The Wharekahika-Waikura catchment covers approximately 669km2 in area. The townships in this catchment are Pōtaka, Wharekahika (Hicks Bay), and Te Araroa. The catchment includes:

  • Waikura catchment
  • Whangaparaoa catchment
  • Wharekahika catchment
  • Karakatuwhero catchment
  • Awatere catchment
  • Orutua catchment
  • Waipapa catchment
  • Several small catchments along the coastal margin: between Wharekahika and Karakatuwhero catchments, between Awatere and Orutua catchments, between Orutua and Waipapa catchments, and the eastern coast of the Waipapa catchment.

The Wharekahika catchment is the most northern catchment in the Gisborne District has its headwaters bounding the Bay of Plenty region. It discharges into Hick’s Bay from a catchment area of 148 km2.

Land cover in the Wharekahika catchment is mainly indigenous scrub and forest with some extensive farming near the mouth and limited areas of exotic pine forest.

Native fish species that inhabit the Wharekahika are a key value and water quality is generally maintained due to a lack of erosion prone soils in the catchment and the minimal modification that has taken place from intensive landuse. Native fish in the Wharekahika have been ranked as nationally significant by a River values assessment project (RIVAS)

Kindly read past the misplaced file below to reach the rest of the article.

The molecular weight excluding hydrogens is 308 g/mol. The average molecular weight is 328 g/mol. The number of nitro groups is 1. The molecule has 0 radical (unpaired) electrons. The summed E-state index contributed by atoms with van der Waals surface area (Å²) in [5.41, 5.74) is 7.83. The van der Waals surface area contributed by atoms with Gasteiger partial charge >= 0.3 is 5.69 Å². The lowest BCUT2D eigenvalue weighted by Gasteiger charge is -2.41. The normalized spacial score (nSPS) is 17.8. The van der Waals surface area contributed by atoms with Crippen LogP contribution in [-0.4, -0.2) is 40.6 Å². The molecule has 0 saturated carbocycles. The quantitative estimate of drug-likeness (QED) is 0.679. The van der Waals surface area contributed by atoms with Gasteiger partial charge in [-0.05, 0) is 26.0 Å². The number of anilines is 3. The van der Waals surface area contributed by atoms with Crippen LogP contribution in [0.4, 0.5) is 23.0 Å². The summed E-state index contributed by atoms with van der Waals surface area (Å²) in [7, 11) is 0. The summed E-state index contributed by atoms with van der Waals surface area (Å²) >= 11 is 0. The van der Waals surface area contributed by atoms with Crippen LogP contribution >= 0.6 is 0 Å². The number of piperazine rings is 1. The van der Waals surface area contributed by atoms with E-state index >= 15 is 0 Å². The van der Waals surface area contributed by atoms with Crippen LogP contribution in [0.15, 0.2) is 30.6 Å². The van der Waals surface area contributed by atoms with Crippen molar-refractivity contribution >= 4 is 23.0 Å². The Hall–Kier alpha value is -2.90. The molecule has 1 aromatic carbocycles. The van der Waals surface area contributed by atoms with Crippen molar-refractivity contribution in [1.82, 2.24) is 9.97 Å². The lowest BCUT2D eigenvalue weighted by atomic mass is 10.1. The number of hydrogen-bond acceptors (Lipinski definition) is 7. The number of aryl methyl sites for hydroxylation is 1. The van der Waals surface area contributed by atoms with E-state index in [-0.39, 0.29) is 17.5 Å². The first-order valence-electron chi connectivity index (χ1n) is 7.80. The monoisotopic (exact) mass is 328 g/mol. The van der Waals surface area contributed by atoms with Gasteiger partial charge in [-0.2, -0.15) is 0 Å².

The Wharekahika has a permanent monitoring site near the Wharf road bridge approximately 1km inland from the river mouth. Data has been collected from this location six times per year and information is available from 1995.

The Awatere river has a catchment area of 172 km2. Tributaries include the Kopuapounamu and the Tauraungakautuka rivers. More than half the catchment is in either indigenous or exotic forest cover.

Several operators extract shingle for roading from the Awatere and its tributaries.

Native fish species in the Awatere catchment are found in good numbers and native fish have been assessed as bieing of national significance by a River Values Assessment project (RIVAS).

Water quality in the Awatere has been monitored since 2003 with some, less reliable information available for the period from 1973-1983.

Karakatuwhero river flows from the northern tip of the Raukumara ranges into the bay at Te Araroa East Cape. The catchment size is not large with an area of 78 km2. Tributaries cover areas of ancient basalt rock formations that are steep and provide a supply of hard boulders that drop into the river and tributaries, providing habitat for a good range of native fish . Hochstetters frog populations are found within the catchment.

Good quality shingle is extracted from the Karakatuwhero, providing a valuable resource for East Cape roads. Land cover is predominantly indigenous.

Map of the Wharekahika-Waikura (Northern) Catchment

Northern Catchment

How to get involved

We'll be asking for expressions of interest in the advisory group later this year, but in the meantime you can:

  • Check for any open engagements - kōrero mai via our engagement portal
  • Ask us a question - email the team at trmp@gdc.govt.nz
  • Sign up for Council News | He Pānuiusing this form.